What seemed like a peaceful and safe neighborhood on the Westside turned out to be the center of a scam.
A handful of families that once lived in some beautiful, two-story houses are now homeless.
Jason Abad is accused of breaking into homes in foreclosure, changing the locks and pretending his company owned the houses.
He did it repeatedly, according to police, and each time demanded the renters pay only in cash.
The house seemed perfect for renter Jae Shealey and her family of seven.
"The neighborhood, the amount of rent he wanted, the area, it was everything I was looking for to settle down for the next couple of years," Shealey said.
Now Shealey's family may be forced out because the lease they signed was fake, according to police. In fact, the home's in foreclosure and is owned by a bank, one that had no idea anyone was living there.
"Besides being scammed out of my money, I have now lost my job and it's hard," Shealey said. "Any day now these people could come and knock on my door and tell me and my children to get out. And where would we go?"
Shealey said she was scammed by Abad. She said he listed the home on Craigslist, and she and her family checked it out, liked it and moved in, not before dropping a $1,700 deposit and paying some $850 a month for rent.
Detectives said Abad filled family after family in home after home in Westside subdivisions.
All the renters said Abad seemed legit. They said he had keys to all the homes he showed them, and he gave them a lease sign. They said when they paid in cash, he gave them a rental receipt, and every time they called him, he always answered the phone.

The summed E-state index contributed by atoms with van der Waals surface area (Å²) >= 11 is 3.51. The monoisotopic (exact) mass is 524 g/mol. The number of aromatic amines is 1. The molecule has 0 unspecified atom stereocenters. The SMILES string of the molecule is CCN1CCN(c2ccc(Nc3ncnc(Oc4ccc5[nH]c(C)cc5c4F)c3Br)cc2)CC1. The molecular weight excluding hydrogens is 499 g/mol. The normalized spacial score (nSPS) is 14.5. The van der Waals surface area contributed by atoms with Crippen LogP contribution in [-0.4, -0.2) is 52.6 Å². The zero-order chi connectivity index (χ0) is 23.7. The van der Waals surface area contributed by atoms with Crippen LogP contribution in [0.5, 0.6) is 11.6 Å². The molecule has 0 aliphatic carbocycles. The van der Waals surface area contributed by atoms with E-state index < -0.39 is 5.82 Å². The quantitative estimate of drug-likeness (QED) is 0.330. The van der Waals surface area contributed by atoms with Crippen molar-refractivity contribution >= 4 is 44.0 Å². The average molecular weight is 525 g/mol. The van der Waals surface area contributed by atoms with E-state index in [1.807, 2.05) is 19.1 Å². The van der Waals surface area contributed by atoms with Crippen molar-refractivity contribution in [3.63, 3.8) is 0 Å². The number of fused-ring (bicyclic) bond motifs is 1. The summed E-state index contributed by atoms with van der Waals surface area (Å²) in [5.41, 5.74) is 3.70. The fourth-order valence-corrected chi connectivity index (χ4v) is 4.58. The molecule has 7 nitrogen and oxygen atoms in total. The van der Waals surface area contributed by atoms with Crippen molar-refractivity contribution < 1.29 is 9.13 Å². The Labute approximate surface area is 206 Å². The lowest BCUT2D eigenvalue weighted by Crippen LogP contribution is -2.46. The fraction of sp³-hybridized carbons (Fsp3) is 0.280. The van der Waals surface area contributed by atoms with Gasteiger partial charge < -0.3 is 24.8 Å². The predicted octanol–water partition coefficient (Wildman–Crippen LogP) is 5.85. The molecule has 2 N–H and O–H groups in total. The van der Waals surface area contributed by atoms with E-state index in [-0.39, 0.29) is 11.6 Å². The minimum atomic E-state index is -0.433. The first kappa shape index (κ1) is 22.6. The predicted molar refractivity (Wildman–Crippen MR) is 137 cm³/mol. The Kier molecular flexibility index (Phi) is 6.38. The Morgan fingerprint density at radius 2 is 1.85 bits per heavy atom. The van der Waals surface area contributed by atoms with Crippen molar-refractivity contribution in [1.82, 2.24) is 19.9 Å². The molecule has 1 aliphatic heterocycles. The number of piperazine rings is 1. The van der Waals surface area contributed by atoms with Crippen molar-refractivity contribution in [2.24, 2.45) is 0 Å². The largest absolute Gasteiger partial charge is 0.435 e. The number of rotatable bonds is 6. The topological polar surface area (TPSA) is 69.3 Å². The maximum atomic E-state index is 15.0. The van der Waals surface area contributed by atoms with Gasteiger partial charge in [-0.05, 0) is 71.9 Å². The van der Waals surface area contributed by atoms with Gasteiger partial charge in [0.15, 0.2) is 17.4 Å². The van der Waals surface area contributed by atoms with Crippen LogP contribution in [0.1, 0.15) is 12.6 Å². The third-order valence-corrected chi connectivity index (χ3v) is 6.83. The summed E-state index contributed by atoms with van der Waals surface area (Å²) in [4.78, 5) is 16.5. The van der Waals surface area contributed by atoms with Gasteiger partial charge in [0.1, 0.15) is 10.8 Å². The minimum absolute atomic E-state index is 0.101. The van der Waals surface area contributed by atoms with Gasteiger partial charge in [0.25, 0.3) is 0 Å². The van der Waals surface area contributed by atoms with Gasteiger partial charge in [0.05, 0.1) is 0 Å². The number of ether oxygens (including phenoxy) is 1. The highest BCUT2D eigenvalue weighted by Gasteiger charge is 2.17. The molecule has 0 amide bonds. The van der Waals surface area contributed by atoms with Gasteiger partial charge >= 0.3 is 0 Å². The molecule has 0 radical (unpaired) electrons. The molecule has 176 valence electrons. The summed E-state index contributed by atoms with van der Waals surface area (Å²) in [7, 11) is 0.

"He made it sound very believable," Shealey said. "He said, 'Oh, well the owner has a lot of property. He's working down the street right now."
According to a police report, Abad worked as a locksmith, so he was able to cut off the locks from the real owners and put in his own. Police said he posed as a Realtor and made up a fake company called Property Pros Inc.
Neighbors said he would even post a sign in the yards of homes he was trying to rent out.
Now as Abad sits in jail, Shealey's worried her family will be on the streets and homeless because of what she said Abad did.
"It makes me feel really bad," she said. "It makes me feel like I shouldn't trust no one."
Shealey said she's trying to contact the real owner of the home, the bank, to see if she can sign an actual lease so her family can stay in the home they moved into and this time know it's legitimate.
Abad remains in the Duval County jail with bail set at $70,000.
Most Realtors are members of a Realtor association at the local, state and national level. Check out NEFAR.com to search for a Realtor by name.
If the Realtor is a licensee but not a member of a board, renters should be able to find the Realtor's name on MyFloridaLicense.com.